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Re: If the expression contains *any action* anywhere (excluding -prune),

From: Peggy Russell
Subject: Re: If the expression contains *any action* anywhere (excluding -prune), the user must provide all actions.
Date: Tue, 5 Apr 2011 04:47:02 +0000 (UTC)
User-agent: Loom/3.14 (http://gmane.org/)

Got it.

> It's true.   The -exec and -delete predicates also (from memory, I'm
> not looking at the code right now) turn off the default of performing
> -print when the entire expression is true.   If the documentation
> doesn't make this clear, could you raise a bug report on the website
> explaining where it would need to change?

When I did my first test with `-delete` the first thing I thought, whoa, how do
you log it. It's totally quiet. So is `rm`, but there is a `-v, --verbose`
option. It must have been mistakenly burned into my brain: "test [action]
[operator] repeat". But, you can actually have "action action...", to do
something like:

  find . -iname "abc1.txt" -delete -printf "Deleting: %p\n"
                            ^       ^  
> > #3 "If the expression contains no actions other than `-prune', `-print' is
> >   performed on all files for which the entire expression is true".
> I think this needs rephrasing, would you include it in your bug report please?

The bottom line seemed to be, I wasn't sure when an implicit `print` was going
to occur. Ah! Now I get it. If the expression contains *any action* anywhere,
the user must provide all actions. The exception to that rule is `-prune`. It is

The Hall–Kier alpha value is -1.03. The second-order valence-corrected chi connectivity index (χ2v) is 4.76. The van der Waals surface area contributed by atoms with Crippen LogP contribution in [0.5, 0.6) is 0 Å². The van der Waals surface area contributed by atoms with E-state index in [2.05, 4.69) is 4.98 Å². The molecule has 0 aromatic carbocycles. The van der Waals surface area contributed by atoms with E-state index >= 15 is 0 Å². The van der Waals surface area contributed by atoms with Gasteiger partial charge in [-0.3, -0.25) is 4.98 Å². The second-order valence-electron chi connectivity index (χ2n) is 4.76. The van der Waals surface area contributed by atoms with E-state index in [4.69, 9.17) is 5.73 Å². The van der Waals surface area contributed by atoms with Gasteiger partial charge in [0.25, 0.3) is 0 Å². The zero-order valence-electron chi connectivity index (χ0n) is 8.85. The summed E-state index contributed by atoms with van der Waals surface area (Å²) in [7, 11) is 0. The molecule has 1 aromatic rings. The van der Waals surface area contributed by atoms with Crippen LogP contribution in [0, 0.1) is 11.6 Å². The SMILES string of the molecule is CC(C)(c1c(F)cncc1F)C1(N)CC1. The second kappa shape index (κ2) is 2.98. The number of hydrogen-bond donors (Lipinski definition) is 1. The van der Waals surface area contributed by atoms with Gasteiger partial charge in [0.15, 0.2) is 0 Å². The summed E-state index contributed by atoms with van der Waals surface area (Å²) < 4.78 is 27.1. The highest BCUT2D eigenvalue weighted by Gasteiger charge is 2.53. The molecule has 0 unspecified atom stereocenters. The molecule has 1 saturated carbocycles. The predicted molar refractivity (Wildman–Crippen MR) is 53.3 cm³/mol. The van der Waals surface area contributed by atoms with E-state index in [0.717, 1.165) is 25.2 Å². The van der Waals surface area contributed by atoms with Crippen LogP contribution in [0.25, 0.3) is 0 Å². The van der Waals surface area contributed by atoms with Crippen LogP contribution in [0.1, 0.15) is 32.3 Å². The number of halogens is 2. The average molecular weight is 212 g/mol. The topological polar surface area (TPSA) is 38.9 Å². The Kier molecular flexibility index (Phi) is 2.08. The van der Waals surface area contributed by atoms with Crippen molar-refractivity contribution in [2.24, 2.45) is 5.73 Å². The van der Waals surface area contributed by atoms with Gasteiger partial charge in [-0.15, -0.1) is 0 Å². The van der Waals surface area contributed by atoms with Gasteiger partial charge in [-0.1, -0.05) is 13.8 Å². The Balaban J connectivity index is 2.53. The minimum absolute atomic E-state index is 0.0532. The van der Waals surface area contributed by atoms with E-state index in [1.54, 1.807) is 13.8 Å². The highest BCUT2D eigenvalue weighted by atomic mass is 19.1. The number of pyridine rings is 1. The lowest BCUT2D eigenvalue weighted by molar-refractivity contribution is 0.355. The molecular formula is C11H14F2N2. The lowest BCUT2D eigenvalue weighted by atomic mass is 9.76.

the absent of any action that creates:

  `\( entire expression \) -a -print`
So my examples:

# 1 - No: `-print`. Yes: `-prune`. No other action.
  find . -path "foo" -prune -o -name "abc1.txt"
# Which is like:
  find . \( -path "./foo" -prune -o -name "abc1.txt" \) -a -print
          ^                ^                          ^  ^^^^   
# Result:

# 2 - Yes: `-print`. Yes: `-prune`. (Watch for operator precedence)
  find . -path "./foo" -prune -o -name "abc1.txt" -a -print
                        ^                          ^^^^  
# which is like : 
  find . -path "./foo" -prune -o \( -name "abc1.txt" -a -print \)
                        ^         ^                   ^^^^      ^ 
# Result:

# 3 - No: `-print`. No: `-prune`. Yes: `-exec`.
  find . -path "./foo" -exec echo "hi" \; -o -name "abc1.txt"
# Result:

# Must add `-print` to #3 because a previous action was provided.
  find . \( -path "./foo" -exec echo "hi" \; -o -name "abc1.txt" \) -a -print
          ^                                                       ^  ^^^^
  # OR
  find . -path "./foo" -exec echo "hi" \; -print -o -name "abc1.txt" -print
                                           ^                          ^
# Result:

> >   For some reason, I assumed there was an implied `-print` in the command
> >   below for the  entire compound expression.
> >
> > find . -name "foo" -exec echo -n "hi:" \; -o -name "abc1.txt"
> Of course here there is an expression with a side effect, so there is
> no default -print.
I should have done this then:

  find . \( -name "foo"  -exec echo -n "hi:" \; -o -name "abc1.txt" \) -a -print
  # OR
  find . -name "foo" -exec echo -n "hi:" \; -print -o -name "abc1.txt" -print
                                             ^                          ^
Question: What do you mean by "side effect"?  

> > #4 The `-exec` above has an exit status success or true. Replace `-exec`
> > with `-true`.   Shouldn't the output be the same as #3?
> No, because -true has no side effect.
> > find . -name "foo" -true -o -name "abc1.txt"
> > ./foo
> > ./foo/abc1.txt
> > ./abc1.txt

I equated `-true` to `-exec`, and I see my error. `-true` is a test while
`-exec`is an action.

I definitely have a better understanding of expression building in `find`.

Thank you.
Peggy Russell

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